Authored by: BigTex on Monday, March 07 2005 @ 10:54 AM EST
Is Linux ready for MY desktop? Not at the momnet. Is that the fault of Linux
or OSS? Not entitrely.

The problems are one of migration and 100% compatibility. I use MS Word for
legal docs. Unfortunatley OO2.0 does not seamlessly inmport or export word
docs. When editing and drafting leagl docs formatting is 100% CRITICAL for me.
While OO is 95 - 98% effective in maintaing format it is NOT 100%.

I also am NOT Linux proficient. I can figure out most things in MS but I don't
know where to start with Linux nor do I have the time. IMHO it is the
responsibility for Linux desktop vendors to take ALL of the hassle involved in
switching to a Linux from M$ away from me. It should be so easy that I have NO
EXCUSE for not mooving. At this point I have several excuses.

This boils down to Sales 101 and Perception of Vaule.
While Linux has a HOST of reason to switch from M$ including but NOT limited
to:
1.) Security
2.) Stability

However most people "percive" that the migration hassle outweighs
using M$ with A good firewall and Antivirus software

Until that issue is addressed the barriers to migration for the masses will
remain. Don't believe me? Look at the failure of the Apple Switch campaign.

Then look the the SUCCESS of Mozilla's Firefox and Thunderbird. The
successfully removed the barriers to migration.

Just my $0.02 as a wanna-be linux user and one of the masses you FOSS folks have
to help over the wall. :-)

[ Reply to This | # ]

How about this user...me.
Authored by: capn_buzzcut on Monday, March 07 2005 @ 11:31 AM EST
I've got some extensive development tied up in MS Excel spreadsheets that I work
in every day, all of which contain a lot of custom VBA code. We use a MS Access
database that I developed to manage service calls. Our accounting software only
runs on Windows, and nothing I've found yet can replace it, except maybe ACCPAC,
and under Linux even that runs using an emulator (wine). I've got a brand new
bleeding edge system on my desktop that I can't load Linux on because there's no
Linux drivers for some of the components (SATA RAID, PCI-Express video) At home,
my own personal accounting is done with Quickbooks, and frankly GNUCash doesn't
measure up.

So yes, I'd like to switch all desktops over to Linux, but for now, the cost
simply outweighs the benefit. I do however, use Linux everywhere that I can.
All my servers run Linux. My firewall/router runs Linux. I've got one desktop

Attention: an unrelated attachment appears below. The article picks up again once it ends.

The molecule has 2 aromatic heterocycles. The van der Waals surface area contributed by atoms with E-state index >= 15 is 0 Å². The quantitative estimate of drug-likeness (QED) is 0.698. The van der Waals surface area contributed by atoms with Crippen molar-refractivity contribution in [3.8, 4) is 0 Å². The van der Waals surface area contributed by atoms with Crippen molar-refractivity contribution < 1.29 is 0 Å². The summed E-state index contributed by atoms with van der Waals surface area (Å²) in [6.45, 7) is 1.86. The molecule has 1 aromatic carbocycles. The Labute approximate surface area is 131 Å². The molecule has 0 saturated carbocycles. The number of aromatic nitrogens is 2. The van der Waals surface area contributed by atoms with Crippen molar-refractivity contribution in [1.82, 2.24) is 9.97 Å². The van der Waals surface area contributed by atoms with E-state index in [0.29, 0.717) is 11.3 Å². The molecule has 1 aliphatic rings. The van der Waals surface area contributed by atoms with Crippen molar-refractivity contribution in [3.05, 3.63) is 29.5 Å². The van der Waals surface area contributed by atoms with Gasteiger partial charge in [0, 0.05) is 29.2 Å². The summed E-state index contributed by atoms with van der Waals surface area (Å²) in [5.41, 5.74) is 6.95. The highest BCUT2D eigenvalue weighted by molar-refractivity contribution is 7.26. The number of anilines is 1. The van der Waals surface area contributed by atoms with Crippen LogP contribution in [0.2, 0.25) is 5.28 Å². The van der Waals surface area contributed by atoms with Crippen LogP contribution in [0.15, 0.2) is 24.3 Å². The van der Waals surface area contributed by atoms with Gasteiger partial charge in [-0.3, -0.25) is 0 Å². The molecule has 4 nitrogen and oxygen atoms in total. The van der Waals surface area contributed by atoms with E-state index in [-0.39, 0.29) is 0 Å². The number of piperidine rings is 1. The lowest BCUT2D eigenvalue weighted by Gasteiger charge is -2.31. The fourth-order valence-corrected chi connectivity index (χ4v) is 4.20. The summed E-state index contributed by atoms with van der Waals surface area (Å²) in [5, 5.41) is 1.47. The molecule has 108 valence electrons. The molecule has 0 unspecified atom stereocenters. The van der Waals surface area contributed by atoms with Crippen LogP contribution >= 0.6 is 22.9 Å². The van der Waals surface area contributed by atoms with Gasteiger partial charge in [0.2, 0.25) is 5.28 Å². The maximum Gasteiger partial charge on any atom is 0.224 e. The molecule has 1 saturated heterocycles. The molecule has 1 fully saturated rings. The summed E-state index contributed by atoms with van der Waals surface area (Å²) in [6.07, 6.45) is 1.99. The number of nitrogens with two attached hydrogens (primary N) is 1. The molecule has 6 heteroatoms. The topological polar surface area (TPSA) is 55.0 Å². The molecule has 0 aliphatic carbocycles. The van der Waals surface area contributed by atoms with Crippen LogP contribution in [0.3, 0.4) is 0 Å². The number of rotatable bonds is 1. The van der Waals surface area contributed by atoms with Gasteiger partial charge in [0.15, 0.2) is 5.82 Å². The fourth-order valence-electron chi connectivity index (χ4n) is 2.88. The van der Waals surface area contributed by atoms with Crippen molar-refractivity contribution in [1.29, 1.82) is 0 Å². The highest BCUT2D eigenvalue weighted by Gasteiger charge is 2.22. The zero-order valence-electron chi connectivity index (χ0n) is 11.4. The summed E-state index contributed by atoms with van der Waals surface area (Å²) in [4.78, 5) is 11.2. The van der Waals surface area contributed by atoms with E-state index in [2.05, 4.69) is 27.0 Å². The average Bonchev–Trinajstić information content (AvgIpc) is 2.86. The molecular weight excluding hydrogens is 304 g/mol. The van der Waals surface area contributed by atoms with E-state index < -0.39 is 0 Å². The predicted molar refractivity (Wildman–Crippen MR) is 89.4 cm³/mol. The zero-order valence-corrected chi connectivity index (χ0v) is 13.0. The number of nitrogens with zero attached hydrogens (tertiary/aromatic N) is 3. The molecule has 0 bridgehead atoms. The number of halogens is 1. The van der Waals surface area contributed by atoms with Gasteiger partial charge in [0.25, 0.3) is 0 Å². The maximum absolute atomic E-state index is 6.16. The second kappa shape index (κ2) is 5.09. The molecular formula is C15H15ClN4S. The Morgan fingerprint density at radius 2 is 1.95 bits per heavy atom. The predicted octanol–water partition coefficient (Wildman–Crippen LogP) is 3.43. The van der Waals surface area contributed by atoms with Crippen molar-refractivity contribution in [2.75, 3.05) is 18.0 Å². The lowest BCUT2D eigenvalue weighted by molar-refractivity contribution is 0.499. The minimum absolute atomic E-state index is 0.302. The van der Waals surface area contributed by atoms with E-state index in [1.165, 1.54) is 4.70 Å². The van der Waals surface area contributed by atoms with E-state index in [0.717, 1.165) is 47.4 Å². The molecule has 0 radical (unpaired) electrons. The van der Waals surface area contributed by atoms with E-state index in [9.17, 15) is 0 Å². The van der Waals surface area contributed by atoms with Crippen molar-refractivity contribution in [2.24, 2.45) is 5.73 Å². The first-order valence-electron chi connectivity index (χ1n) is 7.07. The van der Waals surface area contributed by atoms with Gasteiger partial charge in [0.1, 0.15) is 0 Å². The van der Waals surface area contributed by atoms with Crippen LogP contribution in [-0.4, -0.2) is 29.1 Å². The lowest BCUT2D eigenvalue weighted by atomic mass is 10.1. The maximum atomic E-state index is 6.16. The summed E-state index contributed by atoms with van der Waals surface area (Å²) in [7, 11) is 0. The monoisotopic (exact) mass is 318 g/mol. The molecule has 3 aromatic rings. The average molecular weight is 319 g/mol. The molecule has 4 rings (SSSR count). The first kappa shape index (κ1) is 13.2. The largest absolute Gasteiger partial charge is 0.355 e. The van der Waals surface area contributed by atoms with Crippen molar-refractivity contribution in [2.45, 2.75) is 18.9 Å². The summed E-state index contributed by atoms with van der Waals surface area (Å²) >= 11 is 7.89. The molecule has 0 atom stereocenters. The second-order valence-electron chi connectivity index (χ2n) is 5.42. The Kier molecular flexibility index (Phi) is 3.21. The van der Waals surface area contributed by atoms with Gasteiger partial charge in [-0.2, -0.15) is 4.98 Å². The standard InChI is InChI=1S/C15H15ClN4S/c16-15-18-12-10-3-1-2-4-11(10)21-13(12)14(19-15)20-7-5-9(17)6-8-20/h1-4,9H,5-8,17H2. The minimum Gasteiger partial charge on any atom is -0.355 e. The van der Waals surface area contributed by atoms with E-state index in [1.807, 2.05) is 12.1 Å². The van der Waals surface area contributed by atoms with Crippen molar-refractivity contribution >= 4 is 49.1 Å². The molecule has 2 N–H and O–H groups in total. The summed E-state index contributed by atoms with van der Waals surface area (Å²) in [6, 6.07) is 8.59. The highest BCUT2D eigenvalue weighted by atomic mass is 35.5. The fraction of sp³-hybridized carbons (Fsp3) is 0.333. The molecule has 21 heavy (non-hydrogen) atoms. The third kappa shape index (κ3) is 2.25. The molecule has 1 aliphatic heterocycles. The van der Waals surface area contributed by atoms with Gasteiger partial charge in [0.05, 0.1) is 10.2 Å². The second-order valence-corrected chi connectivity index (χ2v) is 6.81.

user that only needs web and email, so that runs Linux. I've just got done
building a POS system that runs Linux, but the actual POS software is dos-based
(I used the dosemu emulator to pull that off). And my laptop and home desktop
systems can dual-boot Windows or Mandrake, but my laptop's wifi card was no
picnic getting to work under Linux - you guessed it, no Linux driver.

What do I need then, before I can move all desktops to Linux? Better hardware
support, better software support, some conversion utilities, and about $5K ought
to do it.

[ Reply to This | # ]

Is Linux Ready for the Desktop? -- by James Cherryh
Authored by: brooker on Monday, March 07 2005 @ 11:33 AM EST
As usual, I seem to fit into none of the categories. A couple of months ago I
made a vow that I would not post on Groklaw again until I could do it from a
non-Windows computer. That hasn't happened yet (so pretend you don't see me
here yet O.K.? :)

In the last two months I've had more fun wending my way through the learning
process with a new friend who has been most helpful. He literally made me go
back to square one and learn some very basic things. (Hey, I didn't even know
how to burn an ISO!)

Mostly we've been sorting out my hardware snags this month.

The point is, Linux is ready for the desktops of people who are ready for Linux.
I've had to stretch my brain a little (Ok, maybe a lot, but it's been good for
me) and have to let go of some old habits and ways of thinking, but it's been
very fun, and I am looking forward to continuing to learn.

If I had one wish though (and this is only my lazy side that likes instant
gratification that's talking here), I wish more computers were offered with a
Linux system pre-installed (besides the Wal-Mart one...I don't do Wal-Mart).

I better get back to work now. I don't get to take as many Groklaw breaks these
days as I used to. :(

It's still the BEST place to visit though! No question about it. Thanks P.J.!

brooker

[ Reply to This | # ]

Not Ready for My Desktop!
Authored by: Anonymous on Monday, March 07 2005 @ 12:38 PM EST
I'm a scientist who develops complicated physics software for my own research.